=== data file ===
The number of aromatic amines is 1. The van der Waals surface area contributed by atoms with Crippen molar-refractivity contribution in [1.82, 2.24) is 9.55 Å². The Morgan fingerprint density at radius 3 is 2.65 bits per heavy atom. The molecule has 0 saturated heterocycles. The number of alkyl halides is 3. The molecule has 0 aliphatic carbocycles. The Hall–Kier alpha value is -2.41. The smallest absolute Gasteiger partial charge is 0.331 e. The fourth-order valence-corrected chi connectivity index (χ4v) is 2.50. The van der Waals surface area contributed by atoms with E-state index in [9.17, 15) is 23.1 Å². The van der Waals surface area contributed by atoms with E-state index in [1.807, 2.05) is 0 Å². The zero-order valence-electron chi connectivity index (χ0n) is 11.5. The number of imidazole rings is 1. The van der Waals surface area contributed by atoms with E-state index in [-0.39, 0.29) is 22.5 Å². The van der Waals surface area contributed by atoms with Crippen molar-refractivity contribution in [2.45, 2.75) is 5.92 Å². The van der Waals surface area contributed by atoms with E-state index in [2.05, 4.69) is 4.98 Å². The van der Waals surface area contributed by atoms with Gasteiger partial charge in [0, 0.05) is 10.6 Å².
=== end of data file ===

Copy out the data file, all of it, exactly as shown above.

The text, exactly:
The number of aromatic amines is 1. The van der Waals surface area contributed by atoms with Crippen molar-refractivity contribution in [1.82, 2.24) is 9.55 Å². The Morgan fingerprint density at radius 3 is 2.65 bits per heavy atom. The molecule has 0 saturated heterocycles. The number of alkyl halides is 3. The molecule has 0 aliphatic carbocycles. The Hall–Kier alpha value is -2.41. The smallest absolute Gasteiger partial charge is 0.331 e. The fourth-order valence-corrected chi connectivity index (χ4v) is 2.50. The van der Waals surface area contributed by atoms with E-state index in [9.17, 15) is 23.1 Å². The van der Waals surface area contributed by atoms with E-state index in [1.807, 2.05) is 0 Å². The zero-order valence-electron chi connectivity index (χ0n) is 11.5. The number of imidazole rings is 1. The van der Waals surface area contributed by atoms with E-state index in [-0.39, 0.29) is 22.5 Å². The van der Waals surface area contributed by atoms with Crippen molar-refractivity contribution in [2.45, 2.75) is 5.92 Å². The van der Waals surface area contributed by atoms with E-state index in [2.05, 4.69) is 4.98 Å². The van der Waals surface area contributed by atoms with Gasteiger partial charge in [0, 0.05) is 10.6 Å².